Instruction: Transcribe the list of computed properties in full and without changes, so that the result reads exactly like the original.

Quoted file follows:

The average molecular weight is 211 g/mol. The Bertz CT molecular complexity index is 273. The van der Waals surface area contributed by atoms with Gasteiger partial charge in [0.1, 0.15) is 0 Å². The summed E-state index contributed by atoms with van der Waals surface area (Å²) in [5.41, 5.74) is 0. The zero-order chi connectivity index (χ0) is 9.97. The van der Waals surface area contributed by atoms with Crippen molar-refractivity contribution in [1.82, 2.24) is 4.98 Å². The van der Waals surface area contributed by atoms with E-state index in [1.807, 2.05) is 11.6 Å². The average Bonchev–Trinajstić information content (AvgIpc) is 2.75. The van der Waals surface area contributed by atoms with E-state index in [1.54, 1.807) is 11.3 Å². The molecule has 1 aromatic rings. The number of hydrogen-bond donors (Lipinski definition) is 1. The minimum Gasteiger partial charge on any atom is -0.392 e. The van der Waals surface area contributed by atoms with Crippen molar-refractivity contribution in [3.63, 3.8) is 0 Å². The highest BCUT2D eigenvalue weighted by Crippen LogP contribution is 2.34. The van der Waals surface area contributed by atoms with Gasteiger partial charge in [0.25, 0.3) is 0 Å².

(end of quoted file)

The average molecular weight is 211 g/mol. The Bertz CT molecular complexity index is 273. The van der Waals surface area contributed by atoms with Gasteiger partial charge in [0.1, 0.15) is 0 Å². The summed E-state index contributed by atoms with van der Waals surface area (Å²) in [5.41, 5.74) is 0. The zero-order chi connectivity index (χ0) is 9.97. The van der Waals surface area contributed by atoms with Crippen molar-refractivity contribution in [1.82, 2.24) is 4.98 Å². The van der Waals surface area contributed by atoms with E-state index in [1.807, 2.05) is 11.6 Å². The average Bonchev–Trinajstić information content (AvgIpc) is 2.75. The van der Waals surface area contributed by atoms with E-state index in [1.54, 1.807) is 11.3 Å². The molecule has 1 aromatic rings. The number of hydrogen-bond donors (Lipinski definition) is 1. The minimum Gasteiger partial charge on any atom is -0.392 e. The van der Waals surface area contributed by atoms with Crippen molar-refractivity contribution in [3.63, 3.8) is 0 Å². The highest BCUT2D eigenvalue weighted by Crippen LogP contribution is 2.34. The van der Waals surface area contributed by atoms with Gasteiger partial charge in [0.25, 0.3) is 0 Å².